Having a chat with Colin Dahl, over cocktails
It sounds ludicrously simple: just add antioxidants to alcohol and boom, no hangover. So I asked him why no one else has ever done it, and what happens when the secret is out and breweries with deep pockets start stealing his creation.
Dahl replied that he’s fine with that as there’s currently not a lot of innovation in drinking. “I often laugh when I hear established spirit brands advertise that they have used the same formula for over 250 years—couldn't they think of a better way in 250 years!”
As for the copycats, “I'd be disappointed if it didn't happen,” he said. “We want to change the world but we don’t have to take the whole market. I've been drinking this now for a long time and I don't want to drink anything else.”
So if someone like Carlton United comes out next week with a hangover-free beer, you'd be happy with that?
“If that's because of our work, yeah. If other companies or brands start to develop these kinds of products, that's great.”
My next test was Wednesday, giving me a day of recovery between sessions. I walked in and was greeted and seated before running through the exact same process as before. Questionnaire then five cocktails. Margarita, tequila and dry, tequila soda, old fashioned, margarita.
The drinks seemed slightly… thicker? They had a tannin consistency that they didn't have before, but I slammed them down in almost the exact same time frame and then bustled out to get my kebab on the way home.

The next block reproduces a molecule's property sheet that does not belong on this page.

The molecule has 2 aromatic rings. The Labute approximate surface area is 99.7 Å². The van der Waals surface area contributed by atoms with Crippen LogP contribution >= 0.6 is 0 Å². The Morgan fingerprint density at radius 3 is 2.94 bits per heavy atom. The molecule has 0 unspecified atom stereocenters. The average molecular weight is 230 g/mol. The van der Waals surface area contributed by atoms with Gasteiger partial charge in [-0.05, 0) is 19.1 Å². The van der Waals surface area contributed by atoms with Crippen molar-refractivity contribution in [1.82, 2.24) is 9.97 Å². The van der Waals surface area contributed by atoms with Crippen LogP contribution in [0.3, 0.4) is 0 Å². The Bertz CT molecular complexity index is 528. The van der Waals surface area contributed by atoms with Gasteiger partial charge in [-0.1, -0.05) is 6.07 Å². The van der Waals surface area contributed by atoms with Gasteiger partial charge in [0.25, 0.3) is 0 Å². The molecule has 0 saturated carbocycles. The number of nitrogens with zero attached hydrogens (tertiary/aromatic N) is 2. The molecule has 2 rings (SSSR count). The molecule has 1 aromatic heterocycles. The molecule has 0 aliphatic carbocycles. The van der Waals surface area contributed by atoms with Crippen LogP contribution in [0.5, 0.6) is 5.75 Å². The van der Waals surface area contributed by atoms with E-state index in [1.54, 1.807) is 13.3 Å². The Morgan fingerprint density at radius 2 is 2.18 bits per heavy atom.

The next morning, the results were in. Incredibly, I felt fine. I woke up slowly and for a minute didn’t remember that I’d drank five cocktails the night before. I felt completely normal. No headache, no nausea, no stinging eyes. I was tired but that was nothing new. I felt like I’d been tricked. What was going on here?
I called Dahl and asked him what he’d done. I felt somehow weird about it, as though a hangover is nature’s way of communicating that you did something dumb the previous night—but my body had stopped talking. I asked Dahl if he’d just reinvented the wheel.
“If companies think that selling their current high hangover-producing products to consumers can continue as business as usual, they might be in for a shock” he said. “I think the time is right and people are ready to drink better.”
Dahl has begun his global conquest in a bar so that he can contain the narrative and explain the benefits of the drink. On the shelf at a bottle shop, he says the product gets lost. In a bar he can explain how it works and why. He is currently working on takeaway products with wine, spirits, and even beer.
I was highly sceptical before, but I have to admit that I was sold. Most people like booze, but no one likes hangovers. If you could drink this alcohol with no repercussions, why would anyone drink anything else?
I could suddenly imagine a future without hangovers and imagine that someday OPPIL might become the Bethlehem stable of future mixology. It’s unclear whether the world is really ready for this future of no consequences, but now the genie is out of the bottle we can only sit back and watch.
Follow Jack on Twitter